Oil India flew in experts from Alert Disaster Control, a Canadian well control company, among others from the United States and Singapore to help fight the fire. Yet even after the well was successfully capped and a blowout preventer was installed to control the pressure at which gas is extracted, the fire still was not under control.
“It was then decided to snub the well,” said Hazarika.
Snubbing is a complex operation that involves inserting mud into the bottom of the well. In this case, mud was finally inserted into the 3.7-km-(2.3-mile) deep well after attempts to kill the blaze at the surface failed.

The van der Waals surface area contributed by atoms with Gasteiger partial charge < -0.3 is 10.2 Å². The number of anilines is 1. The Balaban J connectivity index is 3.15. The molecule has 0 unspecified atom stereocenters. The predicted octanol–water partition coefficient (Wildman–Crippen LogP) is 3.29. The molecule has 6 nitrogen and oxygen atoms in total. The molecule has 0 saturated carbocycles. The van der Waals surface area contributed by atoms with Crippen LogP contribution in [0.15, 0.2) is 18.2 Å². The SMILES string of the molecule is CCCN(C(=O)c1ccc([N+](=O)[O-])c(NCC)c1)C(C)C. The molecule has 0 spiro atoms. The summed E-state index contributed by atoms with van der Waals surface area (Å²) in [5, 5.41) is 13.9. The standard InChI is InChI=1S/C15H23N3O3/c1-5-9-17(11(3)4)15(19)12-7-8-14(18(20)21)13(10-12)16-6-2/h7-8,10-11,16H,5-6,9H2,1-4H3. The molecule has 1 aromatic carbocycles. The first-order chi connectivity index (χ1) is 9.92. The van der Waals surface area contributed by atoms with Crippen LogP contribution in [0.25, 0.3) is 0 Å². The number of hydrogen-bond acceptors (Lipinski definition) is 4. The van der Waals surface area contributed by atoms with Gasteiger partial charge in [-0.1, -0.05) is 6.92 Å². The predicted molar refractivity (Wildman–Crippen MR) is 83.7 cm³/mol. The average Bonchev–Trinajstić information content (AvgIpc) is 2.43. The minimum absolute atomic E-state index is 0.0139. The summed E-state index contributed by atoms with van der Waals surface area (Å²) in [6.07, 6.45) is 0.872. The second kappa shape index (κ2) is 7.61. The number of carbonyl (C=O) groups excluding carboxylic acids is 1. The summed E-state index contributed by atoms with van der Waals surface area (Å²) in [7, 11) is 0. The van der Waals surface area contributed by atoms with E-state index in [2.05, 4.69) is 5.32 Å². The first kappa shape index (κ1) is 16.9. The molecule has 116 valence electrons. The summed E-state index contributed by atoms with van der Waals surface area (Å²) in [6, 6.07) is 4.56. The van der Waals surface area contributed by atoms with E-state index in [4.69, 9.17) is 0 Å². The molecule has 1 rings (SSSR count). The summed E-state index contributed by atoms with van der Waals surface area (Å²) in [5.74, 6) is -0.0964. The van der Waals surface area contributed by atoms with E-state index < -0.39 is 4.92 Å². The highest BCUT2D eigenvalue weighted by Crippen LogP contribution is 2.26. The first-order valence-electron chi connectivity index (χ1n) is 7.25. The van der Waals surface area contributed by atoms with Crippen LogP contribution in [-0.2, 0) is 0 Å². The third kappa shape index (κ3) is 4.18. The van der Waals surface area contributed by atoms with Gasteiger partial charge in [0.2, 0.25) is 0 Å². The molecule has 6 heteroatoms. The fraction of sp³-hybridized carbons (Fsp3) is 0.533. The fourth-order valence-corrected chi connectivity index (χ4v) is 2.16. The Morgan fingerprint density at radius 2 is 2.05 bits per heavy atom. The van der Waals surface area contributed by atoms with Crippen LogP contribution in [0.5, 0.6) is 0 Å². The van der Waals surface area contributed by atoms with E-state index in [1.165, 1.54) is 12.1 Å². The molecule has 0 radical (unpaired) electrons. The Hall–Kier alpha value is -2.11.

“It was the first time Oil India has deployed snubbing technique to kill a well,” said Hazarika.
A 60-ton snubbing unit was transported in an An-124 Ruslan cargo plane from Calgary, Canada, to Kolkata as the airports in Assam could not accommodate the large aircraft.
To date, Oil India has paid INR 36.90 crore (about $5 million) in compensation to the villagers who were affected by the fire, Hazarika said. Some locals, however, claim they have not been compensated for their losses.
“My house is completely damaged, but I have not received any compensation for it,” said Akheswar Chetia, a 45-year-old farmer who lives in a rented house.
Chetia’s family received only interim relief from Oil India, he said, and the family is not sure when they will be able to return to their village.
“It is only after I get proper compensation that I will be able to rebuild my house,” Chetia said.
Hemanta Moran, a local teacher who has been heading the protests over compensation, said, “The company officials agreed to provide compensation as per our demands by Nov. 30.”